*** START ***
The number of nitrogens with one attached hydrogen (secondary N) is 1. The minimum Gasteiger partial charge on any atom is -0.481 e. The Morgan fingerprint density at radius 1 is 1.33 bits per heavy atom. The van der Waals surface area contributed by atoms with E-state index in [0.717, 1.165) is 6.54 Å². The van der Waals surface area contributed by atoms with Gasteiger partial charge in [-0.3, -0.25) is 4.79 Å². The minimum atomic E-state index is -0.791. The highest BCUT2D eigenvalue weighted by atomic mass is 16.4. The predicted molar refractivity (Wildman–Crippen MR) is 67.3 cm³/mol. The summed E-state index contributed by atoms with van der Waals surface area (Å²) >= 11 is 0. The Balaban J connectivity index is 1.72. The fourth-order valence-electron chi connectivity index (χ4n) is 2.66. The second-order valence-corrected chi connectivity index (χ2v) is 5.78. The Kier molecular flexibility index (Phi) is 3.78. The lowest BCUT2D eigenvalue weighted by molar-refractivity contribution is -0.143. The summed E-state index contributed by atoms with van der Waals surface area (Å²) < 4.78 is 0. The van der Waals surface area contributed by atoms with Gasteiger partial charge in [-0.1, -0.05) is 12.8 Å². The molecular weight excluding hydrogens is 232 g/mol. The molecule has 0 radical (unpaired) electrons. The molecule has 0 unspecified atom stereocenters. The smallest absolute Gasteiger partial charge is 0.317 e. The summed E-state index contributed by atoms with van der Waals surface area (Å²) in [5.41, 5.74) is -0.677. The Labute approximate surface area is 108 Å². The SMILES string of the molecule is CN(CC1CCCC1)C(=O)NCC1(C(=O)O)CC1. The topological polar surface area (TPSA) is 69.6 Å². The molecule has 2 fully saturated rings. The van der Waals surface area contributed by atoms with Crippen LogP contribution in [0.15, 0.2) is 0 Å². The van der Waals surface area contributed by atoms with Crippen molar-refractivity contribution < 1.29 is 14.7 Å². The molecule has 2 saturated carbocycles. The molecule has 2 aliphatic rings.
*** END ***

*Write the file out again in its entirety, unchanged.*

The number of nitrogens with one attached hydrogen (secondary N) is 1. The minimum Gasteiger partial charge on any atom is -0.481 e. The Morgan fingerprint density at radius 1 is 1.33 bits per heavy atom. The van der Waals surface area contributed by atoms with E-state index in [0.717, 1.165) is 6.54 Å². The van der Waals surface area contributed by atoms with Gasteiger partial charge in [-0.3, -0.25) is 4.79 Å². The minimum atomic E-state index is -0.791. The highest BCUT2D eigenvalue weighted by atomic mass is 16.4. The predicted molar refractivity (Wildman–Crippen MR) is 67.3 cm³/mol. The summed E-state index contributed by atoms with van der Waals surface area (Å²) >= 11 is 0. The Balaban J connectivity index is 1.72. The fourth-order valence-electron chi connectivity index (χ4n) is 2.66. The second-order valence-corrected chi connectivity index (χ2v) is 5.78. The Kier molecular flexibility index (Phi) is 3.78. The lowest BCUT2D eigenvalue weighted by molar-refractivity contribution is -0.143. The summed E-state index contributed by atoms with van der Waals surface area (Å²) < 4.78 is 0. The van der Waals surface area contributed by atoms with Gasteiger partial charge in [-0.1, -0.05) is 12.8 Å². The molecular weight excluding hydrogens is 232 g/mol. The molecule has 0 radical (unpaired) electrons. The molecule has 0 unspecified atom stereocenters. The smallest absolute Gasteiger partial charge is 0.317 e. The summed E-state index contributed by atoms with van der Waals surface area (Å²) in [5.41, 5.74) is -0.677. The Labute approximate surface area is 108 Å². The SMILES string of the molecule is CN(CC1CCCC1)C(=O)NCC1(C(=O)O)CC1. The topological polar surface area (TPSA) is 69.6 Å². The molecule has 2 fully saturated rings. The van der Waals surface area contributed by atoms with Crippen LogP contribution in [0.15, 0.2) is 0 Å². The van der Waals surface area contributed by atoms with Crippen molar-refractivity contribution < 1.29 is 14.7 Å². The molecule has 2 saturated carbocycles. The molecule has 2 aliphatic rings.